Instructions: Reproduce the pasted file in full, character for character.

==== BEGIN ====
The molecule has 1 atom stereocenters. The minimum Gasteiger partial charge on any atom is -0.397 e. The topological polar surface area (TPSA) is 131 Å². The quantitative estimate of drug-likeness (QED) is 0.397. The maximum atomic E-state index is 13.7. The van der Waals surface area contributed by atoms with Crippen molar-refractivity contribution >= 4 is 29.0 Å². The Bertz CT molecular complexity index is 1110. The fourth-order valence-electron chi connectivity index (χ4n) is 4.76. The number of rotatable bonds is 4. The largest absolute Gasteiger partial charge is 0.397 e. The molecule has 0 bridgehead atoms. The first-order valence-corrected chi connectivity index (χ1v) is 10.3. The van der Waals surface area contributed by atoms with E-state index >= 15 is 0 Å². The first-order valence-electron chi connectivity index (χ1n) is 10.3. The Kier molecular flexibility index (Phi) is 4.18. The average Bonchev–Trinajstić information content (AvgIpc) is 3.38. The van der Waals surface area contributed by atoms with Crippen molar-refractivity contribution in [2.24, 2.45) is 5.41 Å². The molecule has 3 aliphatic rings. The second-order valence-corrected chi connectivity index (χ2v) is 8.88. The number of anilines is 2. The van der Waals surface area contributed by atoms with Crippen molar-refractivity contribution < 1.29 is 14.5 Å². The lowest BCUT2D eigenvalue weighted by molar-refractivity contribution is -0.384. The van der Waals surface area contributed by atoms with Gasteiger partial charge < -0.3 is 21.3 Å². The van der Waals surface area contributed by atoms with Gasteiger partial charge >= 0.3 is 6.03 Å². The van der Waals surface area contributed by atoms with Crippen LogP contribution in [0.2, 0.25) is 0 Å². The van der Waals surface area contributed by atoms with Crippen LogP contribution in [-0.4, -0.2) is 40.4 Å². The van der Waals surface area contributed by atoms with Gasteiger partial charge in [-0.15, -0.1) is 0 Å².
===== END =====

The molecule has 1 atom stereocenters. The minimum Gasteiger partial charge on any atom is -0.397 e. The topological polar surface area (TPSA) is 131 Å². The quantitative estimate of drug-likeness (QED) is 0.397. The maximum atomic E-state index is 13.7. The van der Waals surface area contributed by atoms with Crippen molar-refractivity contribution >= 4 is 29.0 Å². The Bertz CT molecular complexity index is 1110. The fourth-order valence-electron chi connectivity index (χ4n) is 4.76. The number of rotatable bonds is 4. The largest absolute Gasteiger partial charge is 0.397 e. The molecule has 0 bridgehead atoms. The first-order valence-corrected chi connectivity index (χ1v) is 10.3. The van der Waals surface area contributed by atoms with E-state index >= 15 is 0 Å². The first-order valence-electron chi connectivity index (χ1n) is 10.3. The Kier molecular flexibility index (Phi) is 4.18. The average Bonchev–Trinajstić information content (AvgIpc) is 3.38. The van der Waals surface area contributed by atoms with Crippen molar-refractivity contribution in [2.24, 2.45) is 5.41 Å². The molecule has 3 aliphatic rings. The second-order valence-corrected chi connectivity index (χ2v) is 8.88. The number of anilines is 2. The van der Waals surface area contributed by atoms with Crippen molar-refractivity contribution < 1.29 is 14.5 Å². The lowest BCUT2D eigenvalue weighted by molar-refractivity contribution is -0.384. The van der Waals surface area contributed by atoms with Gasteiger partial charge < -0.3 is 21.3 Å². The van der Waals surface area contributed by atoms with Gasteiger partial charge >= 0.3 is 6.03 Å². The van der Waals surface area contributed by atoms with Crippen LogP contribution in [0.2, 0.25) is 0 Å². The van der Waals surface area contributed by atoms with Crippen LogP contribution in [-0.4, -0.2) is 40.4 Å². The van der Waals surface area contributed by atoms with Gasteiger partial charge in [-0.15, -0.1) is 0 Å².